Walter Andersons

Ten In One Gallery

Walter Andersons’ scrupulous trompe l’oeil paintings wryly comment on issues such as representation, photographic reproduction, and the mechanics of art history. He combines fastidious pictorial realism with a kind of fragile, narrative whimsy, creating work that both pays homage to and subverts his mostly art-historical subjects. In the small and teasing picture, 1996, Andersons faithfully copied in acrylic paint a handwritten recipe for the image—“titanium white/ivory black/raw umber/picture.” Though painting is here reduced to its components, it somehow retains a poetic quality. The words have become simultaneously literal and visual, calling attention to the pictorial nature of letters and their application to surfaces.

Most of Andersons’ work involves the precise rendering of photocopies of print material—catalogues, magazines, etc.—taken from the art world. His paintings, immersions into the grainy world of barely proximate black and white reproduction, dutifully record bits of ink bleed, areas of soft focus, asymmetrical alignments, abrasions in paper, and type spilling over from adjoining pages. Yet despite the often clumsy mode of photocopy reproduction, the diluted grisaille echoes of Picasso, Dürer, Cézanne, Magritte, Rauschenberg, Klee, and even earlier works by Andersons himself still register, no matter how off the scale, color, or surface is in relation to the source (their rendition in these works denotes one more generation of descent). In painting composed of photocopies 96 (60) A.D., 1997, Andersons arranged a frieze of mostly paintings of photocopies of paintings. As in Rauschenberg’s 1955 Rebus, one is even tempted to see some hierarchy in Andersons’ basically left-to-right organization of these images. For Andersons, the reader who casually scans the art book, and the apparatus that can make coin of the realm of battered reproductions of works by artists such as Al Held and Barnett Newman, provides a structure parallel to Rauschenberg’s use of imagery from the street, and similarly ripe for having its tenets and contexts revealed.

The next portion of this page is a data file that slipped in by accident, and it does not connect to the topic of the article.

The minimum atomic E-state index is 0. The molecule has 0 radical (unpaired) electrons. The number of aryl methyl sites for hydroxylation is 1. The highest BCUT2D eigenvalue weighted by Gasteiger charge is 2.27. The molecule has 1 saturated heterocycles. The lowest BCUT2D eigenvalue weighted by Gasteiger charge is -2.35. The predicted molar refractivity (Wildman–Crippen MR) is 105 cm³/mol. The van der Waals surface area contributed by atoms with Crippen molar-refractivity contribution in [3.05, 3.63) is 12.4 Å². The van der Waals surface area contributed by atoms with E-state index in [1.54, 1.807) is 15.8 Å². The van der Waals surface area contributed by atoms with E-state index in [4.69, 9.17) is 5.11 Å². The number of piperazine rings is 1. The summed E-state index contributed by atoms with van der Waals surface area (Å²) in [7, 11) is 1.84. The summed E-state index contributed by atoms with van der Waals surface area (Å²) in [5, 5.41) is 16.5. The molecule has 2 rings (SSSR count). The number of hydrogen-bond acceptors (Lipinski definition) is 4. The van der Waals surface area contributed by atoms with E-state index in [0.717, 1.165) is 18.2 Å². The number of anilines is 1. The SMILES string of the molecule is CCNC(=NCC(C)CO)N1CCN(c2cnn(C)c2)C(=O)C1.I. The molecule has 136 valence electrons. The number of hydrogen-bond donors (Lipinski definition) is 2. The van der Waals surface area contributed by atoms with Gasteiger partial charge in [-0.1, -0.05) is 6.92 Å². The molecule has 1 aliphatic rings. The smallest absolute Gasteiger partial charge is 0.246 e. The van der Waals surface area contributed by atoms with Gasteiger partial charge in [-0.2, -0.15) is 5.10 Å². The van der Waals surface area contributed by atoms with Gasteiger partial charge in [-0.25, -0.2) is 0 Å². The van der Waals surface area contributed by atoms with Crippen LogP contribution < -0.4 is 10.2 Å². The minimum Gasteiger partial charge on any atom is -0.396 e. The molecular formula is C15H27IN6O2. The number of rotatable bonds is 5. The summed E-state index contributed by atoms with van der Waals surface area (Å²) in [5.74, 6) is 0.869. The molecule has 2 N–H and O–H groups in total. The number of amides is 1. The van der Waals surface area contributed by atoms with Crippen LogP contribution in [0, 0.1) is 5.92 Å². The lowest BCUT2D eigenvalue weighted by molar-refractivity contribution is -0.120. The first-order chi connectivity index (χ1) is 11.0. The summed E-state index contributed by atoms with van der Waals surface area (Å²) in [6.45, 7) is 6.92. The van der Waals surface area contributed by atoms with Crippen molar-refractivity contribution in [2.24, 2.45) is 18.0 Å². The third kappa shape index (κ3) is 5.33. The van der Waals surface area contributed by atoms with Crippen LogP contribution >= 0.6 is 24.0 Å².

In monographs, 1997, Andersons makes some of the architecture of the canonical system explicit. Taken from a gallery ad in an exposition catalogue, this painting of bookshelves filled with alphabetized volumes on twentieth-century artists solemnly presents its litany of names like some registry of holy figures. The subjects are identified merely by the printing on the book spines, but Andersons senses that, like a trademark, the typefaced vertical authority of “EL LISSITSKY” or “CHRISTO” is somehow adequate to the needs of the audience for Modern art. Andersons’ labored reconstruction of these pillars is more than sedition with a smile; his work always seems more earnest than bitter. While reserving some interesting place of significance for the activity of art-making, his careful copies unmask the tender absurdities in the way it is chronicled and disseminated.

James Yood